Moreover, another costly dimension to the problem, say experts, is that many companies are not taking into account the possibility of litigation resulting from software failure.

For example, companies that do not fix their code in time are opening themselves to lawsuits from partners and shareholders. Companies which share electronic data could sue each other if the problem results in lost revenue. Governments could face a wide range of lawsuits from citizens and, at the least, angry constituents.

Overall, Software Productivity Research -- a research firm located in the northeastern U.S. state of Massachusetts -- estimates the legal fees resulting from failures due to the millennium bomb could reach as much as $2 billion by the year 2005. Awards for damages could be as high as a trillion, it adds.

But perhaps the greatest unknown factor in determining the precise impact of the millennium bomb on the U.S. and global economy, says Marcoccio, is the readiness of the rest of the world to address the problem.

Marcoccio says Europeans and Asians lag behind the U.S. in trying to fix the problem. In a recent survey, Marcoccio's firm checked on how prepared 6,000 companies around the world are in addressing the millennium bomb, the results were dismal.

The survey rated countries according to five categories: Zero -- for no action on the problem taken; Level 1 -- for recognition of the problem and need for action; Level 2 -- completion of an inventory; Level 3 -- for development of a program for making repairs and starting the process; Level 4 -- for completion of work on "mission critical" systems; Level 5 -- for completion of work on all systems.

The results listed the U.S., Canada, Australia, Great Britain and Ireland at Level 2 to 3. Western Europe, Israel, South Africa, Japan and Brazil were ranked at Level 1 to 2. Central Africa Eastern Europe, Middle East, Russia, China and parts of South America were rated at Zero to Level 1. Thailand, Malaysia, the Philippines, portions of South America, and most of the former Soviet Union -- Zero.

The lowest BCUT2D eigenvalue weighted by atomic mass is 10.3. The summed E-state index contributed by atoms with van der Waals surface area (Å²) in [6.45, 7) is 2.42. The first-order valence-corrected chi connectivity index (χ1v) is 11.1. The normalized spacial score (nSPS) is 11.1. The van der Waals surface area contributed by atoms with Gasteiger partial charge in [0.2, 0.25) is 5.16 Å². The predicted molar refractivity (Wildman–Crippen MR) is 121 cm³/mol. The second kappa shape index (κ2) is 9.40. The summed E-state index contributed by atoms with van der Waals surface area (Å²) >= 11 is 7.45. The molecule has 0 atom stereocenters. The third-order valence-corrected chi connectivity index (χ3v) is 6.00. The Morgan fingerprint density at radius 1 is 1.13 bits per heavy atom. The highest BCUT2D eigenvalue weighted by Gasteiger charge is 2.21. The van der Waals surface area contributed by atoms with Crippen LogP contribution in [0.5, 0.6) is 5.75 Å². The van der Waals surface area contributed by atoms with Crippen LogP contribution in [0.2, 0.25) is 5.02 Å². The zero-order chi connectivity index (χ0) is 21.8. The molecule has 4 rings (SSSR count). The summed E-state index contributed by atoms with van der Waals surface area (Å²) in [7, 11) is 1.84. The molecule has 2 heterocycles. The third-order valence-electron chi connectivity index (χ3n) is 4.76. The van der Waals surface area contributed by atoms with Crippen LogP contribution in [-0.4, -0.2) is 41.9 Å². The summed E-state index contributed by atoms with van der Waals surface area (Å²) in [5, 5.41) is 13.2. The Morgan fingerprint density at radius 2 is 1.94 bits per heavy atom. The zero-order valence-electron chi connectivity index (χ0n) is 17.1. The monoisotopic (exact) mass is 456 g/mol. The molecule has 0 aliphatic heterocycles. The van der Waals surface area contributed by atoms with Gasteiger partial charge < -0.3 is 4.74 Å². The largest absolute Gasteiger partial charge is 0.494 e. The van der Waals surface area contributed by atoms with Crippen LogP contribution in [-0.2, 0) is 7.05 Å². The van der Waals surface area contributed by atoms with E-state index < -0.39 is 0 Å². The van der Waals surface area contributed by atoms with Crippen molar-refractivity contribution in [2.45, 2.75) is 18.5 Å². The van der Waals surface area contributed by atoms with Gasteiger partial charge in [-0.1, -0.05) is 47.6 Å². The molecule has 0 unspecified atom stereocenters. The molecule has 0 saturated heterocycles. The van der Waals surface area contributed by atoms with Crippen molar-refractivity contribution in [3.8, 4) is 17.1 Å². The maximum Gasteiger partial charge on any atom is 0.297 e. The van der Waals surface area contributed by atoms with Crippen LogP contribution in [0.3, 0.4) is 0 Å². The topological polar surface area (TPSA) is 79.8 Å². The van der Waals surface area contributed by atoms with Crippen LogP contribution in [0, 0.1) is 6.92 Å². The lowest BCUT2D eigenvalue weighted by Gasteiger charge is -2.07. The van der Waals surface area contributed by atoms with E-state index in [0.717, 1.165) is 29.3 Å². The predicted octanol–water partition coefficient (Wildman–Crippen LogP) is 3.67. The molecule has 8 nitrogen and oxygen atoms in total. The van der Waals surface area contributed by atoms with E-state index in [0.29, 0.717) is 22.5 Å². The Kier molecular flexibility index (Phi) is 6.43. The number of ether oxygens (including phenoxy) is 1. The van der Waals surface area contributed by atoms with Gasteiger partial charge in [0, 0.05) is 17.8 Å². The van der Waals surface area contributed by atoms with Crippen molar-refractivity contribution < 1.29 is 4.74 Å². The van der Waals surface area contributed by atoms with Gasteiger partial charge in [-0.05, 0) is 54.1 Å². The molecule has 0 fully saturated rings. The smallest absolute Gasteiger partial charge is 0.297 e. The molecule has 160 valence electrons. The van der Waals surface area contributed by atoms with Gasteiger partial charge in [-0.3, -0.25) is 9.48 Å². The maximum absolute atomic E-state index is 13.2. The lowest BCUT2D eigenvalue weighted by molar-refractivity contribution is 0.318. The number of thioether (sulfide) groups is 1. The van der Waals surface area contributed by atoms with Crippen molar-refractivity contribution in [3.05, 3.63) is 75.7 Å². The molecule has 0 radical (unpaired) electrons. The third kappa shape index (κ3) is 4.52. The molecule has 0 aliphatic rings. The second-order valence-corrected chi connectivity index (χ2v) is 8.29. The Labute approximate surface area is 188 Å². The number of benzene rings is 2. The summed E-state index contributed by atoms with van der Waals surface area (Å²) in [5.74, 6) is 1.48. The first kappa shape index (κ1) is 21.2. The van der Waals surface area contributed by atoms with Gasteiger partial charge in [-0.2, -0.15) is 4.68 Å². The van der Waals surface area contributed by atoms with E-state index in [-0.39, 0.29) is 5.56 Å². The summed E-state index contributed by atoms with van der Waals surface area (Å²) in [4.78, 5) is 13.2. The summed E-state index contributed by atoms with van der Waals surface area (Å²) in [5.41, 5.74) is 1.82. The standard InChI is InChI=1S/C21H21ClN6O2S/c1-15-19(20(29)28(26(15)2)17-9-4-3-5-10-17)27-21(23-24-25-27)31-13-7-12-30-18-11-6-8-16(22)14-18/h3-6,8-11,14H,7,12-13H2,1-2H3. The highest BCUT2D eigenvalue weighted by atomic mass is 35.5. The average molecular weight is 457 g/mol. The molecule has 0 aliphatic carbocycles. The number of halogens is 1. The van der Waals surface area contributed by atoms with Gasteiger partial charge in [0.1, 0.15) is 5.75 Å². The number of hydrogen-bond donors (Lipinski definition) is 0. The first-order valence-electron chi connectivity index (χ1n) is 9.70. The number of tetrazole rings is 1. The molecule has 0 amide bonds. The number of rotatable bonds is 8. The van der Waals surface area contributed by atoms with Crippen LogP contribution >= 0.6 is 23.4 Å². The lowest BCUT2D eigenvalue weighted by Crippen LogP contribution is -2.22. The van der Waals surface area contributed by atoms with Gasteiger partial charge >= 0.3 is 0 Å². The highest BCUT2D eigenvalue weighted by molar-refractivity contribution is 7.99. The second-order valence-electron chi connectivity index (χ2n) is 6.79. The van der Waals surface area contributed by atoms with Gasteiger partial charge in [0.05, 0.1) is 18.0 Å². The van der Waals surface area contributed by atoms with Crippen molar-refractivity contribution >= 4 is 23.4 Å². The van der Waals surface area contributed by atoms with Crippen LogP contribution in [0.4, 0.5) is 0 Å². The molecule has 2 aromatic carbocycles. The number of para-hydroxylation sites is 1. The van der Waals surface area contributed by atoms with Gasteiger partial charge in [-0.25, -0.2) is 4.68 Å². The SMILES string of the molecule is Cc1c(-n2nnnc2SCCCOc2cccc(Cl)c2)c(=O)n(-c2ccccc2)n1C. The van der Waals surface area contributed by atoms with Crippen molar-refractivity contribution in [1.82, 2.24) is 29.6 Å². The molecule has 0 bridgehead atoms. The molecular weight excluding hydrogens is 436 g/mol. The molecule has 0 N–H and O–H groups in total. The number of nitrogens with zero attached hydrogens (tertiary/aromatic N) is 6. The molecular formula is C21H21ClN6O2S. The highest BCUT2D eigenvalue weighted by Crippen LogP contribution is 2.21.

To make matters worse, some experts say that European banks are more preoccupied with preparing for the euro than addressing the computer problem, whereas Asian financial institutions are too busy worrying about the current economic crisis to think about the year 2000.

That is a big mistake, says Edward Yardeni, chief economist at the investment bank Deutsche Morgan Grenfell, Inc. Last year, Yardeni predicted a 35 to 40 percent chance that the year 2000 software bug would cause "at least a mild global recession" in that year.

U.S. President Bill Clinton and Great Britain's Prime Minister Tony Blair are so concerned about the effect of the millennium bomb that the issue will be on the formal agenda of the next G-8 summit in Britain in May.

Other U.S. officials are also speaking out on the issue.

On a visit to Germany last October, U.S. Senator Bob Bennett, (R-Utah) told a group of German businessmen that he was greatly concerned that Europeans were not taking the computer problem seriously enough.

Bennett said many leaders simply believe the problem will go away, or someone else will fix it for them.

Bennett said: "I was talking to one business leader in Bulgaria about [the millennium bomb], and he said it should be no problem. He told me they would just ask Bill Gates [the multi-billionaire owner of the American software firm Microsoft] to come over and fix it for them. I hope our partners in Europe realize how serious this problem facing us is."

Overall, Marcoccio says his organization has estimated that the cost of fixing the Y2K problem worldwide will cost $300 to $600 billion.

Says Marcoccio: "All of us in every country in the world are going to pay this bill ... all of us individually because goods will cost more, utilities, including power, lights and water, will increase in price, taxes will go up across the board because governments have to pay for this as well ... There is no one else to pay for this problem except all of us. And pay, we will."